MB, Sunday, 8 June 2014, ‘Not a Tolkien quote: You can only come to the morning through the shadow
I agree wholeheartedly with Marcel that “You can only come to the morning through the shadow” is not merely incorrect, it is a distortion of what Tolkien actually wrote. So, now remember it!

DB, Wednesday, 25 June 2014, ‘Hwæt! am I going to talk about today?
About a talk by Arden R. Smith on Tolkien's Beowulf – I'd have loved to have more details from the talk, but we can hope that they will come at some point anyway.

= = = = Reviews and Book News = = = =

JF, Tuesday, 3 June 2014, ‘New Book on Tolkien and Modernism
An early (before reading the whole book) pre-review of Tolkien and the Modernists by Theresa Freda Nicolay. At this point Jason Fisher seems cautiously positive, with the main issue being the odd lack of earlier work on the topic in the bibliography.

H&S, Tuesday, 3 June 2014, ‘Aragorn, Part Two
Christina Scull's review of Elizabeth M. Stephen's book on Aragorn, Hobbit to Hero: The Making of Tolkien's King. Coming after the review of Angela P. Nicholas' book, Aragorn: J.R.R. Tolkien’s Undervalued Hero in part one (see transactions for May), it is difficult not to compare the two reviews. Christina Scull seems a little less enthusiastic in this case, and uses more space to simply summarise the book's contents. In the end, I am, however, left with the impression of a book that will complement Nicholas' book quite well, for a reader who is willing to make the investment of time and effort.

The Telegraph, Tuesday, 3 June 2014, ‘Britain's best-loved children's book? Winnie-the-Pooh
The relevant point here is of course that Tolkien's Hobbit comes in at fourth place after Winnie the Pooh, Alice's Adventures in Wonderland, and The Very Hungry Caterpillar (perhaps I ought to get hold of the latter, which I haven't read). Personally I think Tolkien's book deserves a place on such a list mainly for its incredible suitability for reading out loud.
I agree with Tolkien's own assessment of the narrator, and with Flieger's assessment (‘Tolkien on Tolkien: ldquo;On Fairy-stories,” The Hobbit, and The Lord of the Rings. In Green Suns and Faërie: Essays on J.R.R. Tolkien, pp. 54–64), and I think that Tolkien's greatest mistakes with the 1960 Hobbit was that he didn't go far enough, and that he didn't go through with it.

A. A. Nofi, Saturday, 7 June 2014, ‘Tolkien and the Peril of War, by Robert S. Blackham
A short review of Bob Blackham's 2013 book on Tolkien in WWI. Judging by this very brief review, it would appear to cover a sub-section of the grounds covered by John Garth's Tolkien and the Great War, which Bob Blackham surely knows well, and it would have been good to have a discussion of what Blackham's book adds to the knowledge that is in Garth's book, but such a discussion would probably be more at home in a review for a periodical by one of the active Tolkien and Inklings societies.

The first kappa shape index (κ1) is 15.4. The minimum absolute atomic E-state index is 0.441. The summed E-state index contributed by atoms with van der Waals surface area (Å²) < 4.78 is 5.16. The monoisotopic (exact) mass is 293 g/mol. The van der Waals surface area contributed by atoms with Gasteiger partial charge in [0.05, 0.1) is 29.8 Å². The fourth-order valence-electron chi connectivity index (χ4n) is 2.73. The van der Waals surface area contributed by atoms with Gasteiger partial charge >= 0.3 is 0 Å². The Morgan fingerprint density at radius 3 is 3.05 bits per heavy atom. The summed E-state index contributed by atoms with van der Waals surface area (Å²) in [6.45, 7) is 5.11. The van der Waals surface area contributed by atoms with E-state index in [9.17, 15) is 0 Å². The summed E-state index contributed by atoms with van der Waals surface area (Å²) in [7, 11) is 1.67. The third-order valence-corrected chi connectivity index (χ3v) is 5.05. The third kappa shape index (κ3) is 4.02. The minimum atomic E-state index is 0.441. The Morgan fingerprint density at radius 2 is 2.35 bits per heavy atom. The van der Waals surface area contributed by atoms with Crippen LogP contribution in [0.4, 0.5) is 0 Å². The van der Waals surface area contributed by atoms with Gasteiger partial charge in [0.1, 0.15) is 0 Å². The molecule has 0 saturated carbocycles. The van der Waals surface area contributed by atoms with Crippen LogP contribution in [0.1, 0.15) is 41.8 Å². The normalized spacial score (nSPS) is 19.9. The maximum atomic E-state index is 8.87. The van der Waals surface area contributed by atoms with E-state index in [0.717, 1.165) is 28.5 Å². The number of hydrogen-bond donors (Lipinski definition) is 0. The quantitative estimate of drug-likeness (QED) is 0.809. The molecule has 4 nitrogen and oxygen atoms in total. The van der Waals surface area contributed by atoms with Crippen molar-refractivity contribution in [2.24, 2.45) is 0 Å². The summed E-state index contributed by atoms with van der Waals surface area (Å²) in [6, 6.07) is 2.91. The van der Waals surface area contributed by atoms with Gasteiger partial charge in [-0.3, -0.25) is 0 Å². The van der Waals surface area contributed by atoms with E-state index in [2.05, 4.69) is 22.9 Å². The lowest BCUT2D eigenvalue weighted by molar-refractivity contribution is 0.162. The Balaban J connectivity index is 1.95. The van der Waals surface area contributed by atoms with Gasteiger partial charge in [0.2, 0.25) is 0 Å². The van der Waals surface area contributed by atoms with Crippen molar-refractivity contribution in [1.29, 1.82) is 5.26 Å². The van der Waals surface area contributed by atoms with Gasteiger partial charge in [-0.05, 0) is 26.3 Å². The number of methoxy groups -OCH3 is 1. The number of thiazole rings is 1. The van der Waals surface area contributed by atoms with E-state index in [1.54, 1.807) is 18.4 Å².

JDR, Sunday, 8 June 2014, ‘TOLKIEN'S BEOWULF (First Impressions)
As he says, some first impressions of Tolkien's Beowulf: A Translation and Commentary that does not go into details about the contents, but looks at it at an overview level – what is actually in the book, and what is not.

JF, Monday, 9 June 2014, ‘Another new Tolkien collection from McFarland
About a new collection edited by Brad Eden, The Hobbit in Tolkien’s Legendarium: Essays on the Novel's Influence on the Later Writings. The collection does look promising, and with some very interesting contributions by leading scholars (and also a few that I would not normally seek out), but while the title suggests a very narrow topic field, it does not seem that it has been possible to stay within that topic – several contributions (even some of the promising looking ones) appear to wander rather far from the titular topic of how The Hobbit specifically influenced the later evolution of Tolkien's legendarium.

James Hamilton, Wednesday, 25 June 2014, ‘Book Review: The Hobbit – J.R.R.Tolkien
A nice little review of The Hobbit – perhaps not such a bad thing to remind people that there is an actual story behind those films ...

= = = = Tolkienian Artwork = = = =

Lauren Davis, Tuesday, 3 June 2014, ‘These Medieval-Style Tolkien Illustrations Are Like Nothing We've Seen
The Tolkien illustrations by Sergei Iukhimov are of course not new, but this collection is quite nice, and as Iukhimov does not appear to have a web-site of his own, I suppose this is a way to make his work better known.

Jenny Dolfen
JGi, Monday, 9 June 2014, ‘We are pleased to announce we sold this original of Joe's for £1000. This is the 4th original of his we sold in the last 30 days. Get one while you can!
Congratulations to Joe Gilronan, and it really is a very good picture!

JGi, Thursday, 19 June 2014, ‘Lake Town (13 Dwarves and a Hobbit named Bilbo).